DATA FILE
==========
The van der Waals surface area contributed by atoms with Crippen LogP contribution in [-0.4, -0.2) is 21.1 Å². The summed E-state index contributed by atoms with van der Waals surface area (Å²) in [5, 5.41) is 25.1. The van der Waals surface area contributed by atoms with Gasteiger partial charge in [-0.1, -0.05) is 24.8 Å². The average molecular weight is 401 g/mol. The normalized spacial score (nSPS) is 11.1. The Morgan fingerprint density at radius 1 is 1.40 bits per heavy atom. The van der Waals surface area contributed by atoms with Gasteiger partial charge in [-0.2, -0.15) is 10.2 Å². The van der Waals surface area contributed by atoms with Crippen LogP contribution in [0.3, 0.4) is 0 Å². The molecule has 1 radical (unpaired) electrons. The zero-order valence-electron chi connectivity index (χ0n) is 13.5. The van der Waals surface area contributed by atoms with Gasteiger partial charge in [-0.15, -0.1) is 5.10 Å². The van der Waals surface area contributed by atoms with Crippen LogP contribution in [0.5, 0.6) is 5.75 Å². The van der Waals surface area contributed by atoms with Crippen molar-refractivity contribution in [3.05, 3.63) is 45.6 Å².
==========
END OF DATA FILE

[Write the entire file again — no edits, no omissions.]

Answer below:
The van der Waals surface area contributed by atoms with Crippen LogP contribution in [-0.4, -0.2) is 21.1 Å². The summed E-state index contributed by atoms with van der Waals surface area (Å²) in [5, 5.41) is 25.1. The van der Waals surface area contributed by atoms with Gasteiger partial charge in [-0.1, -0.05) is 24.8 Å². The average molecular weight is 401 g/mol. The normalized spacial score (nSPS) is 11.1. The Morgan fingerprint density at radius 1 is 1.40 bits per heavy atom. The van der Waals surface area contributed by atoms with Gasteiger partial charge in [-0.2, -0.15) is 10.2 Å². The van der Waals surface area contributed by atoms with Crippen LogP contribution in [0.3, 0.4) is 0 Å². The molecule has 1 radical (unpaired) electrons. The zero-order valence-electron chi connectivity index (χ0n) is 13.5. The van der Waals surface area contributed by atoms with Gasteiger partial charge in [-0.15, -0.1) is 5.10 Å². The van der Waals surface area contributed by atoms with Crippen LogP contribution in [0.5, 0.6) is 5.75 Å². The van der Waals surface area contributed by atoms with Crippen molar-refractivity contribution in [3.05, 3.63) is 45.6 Å².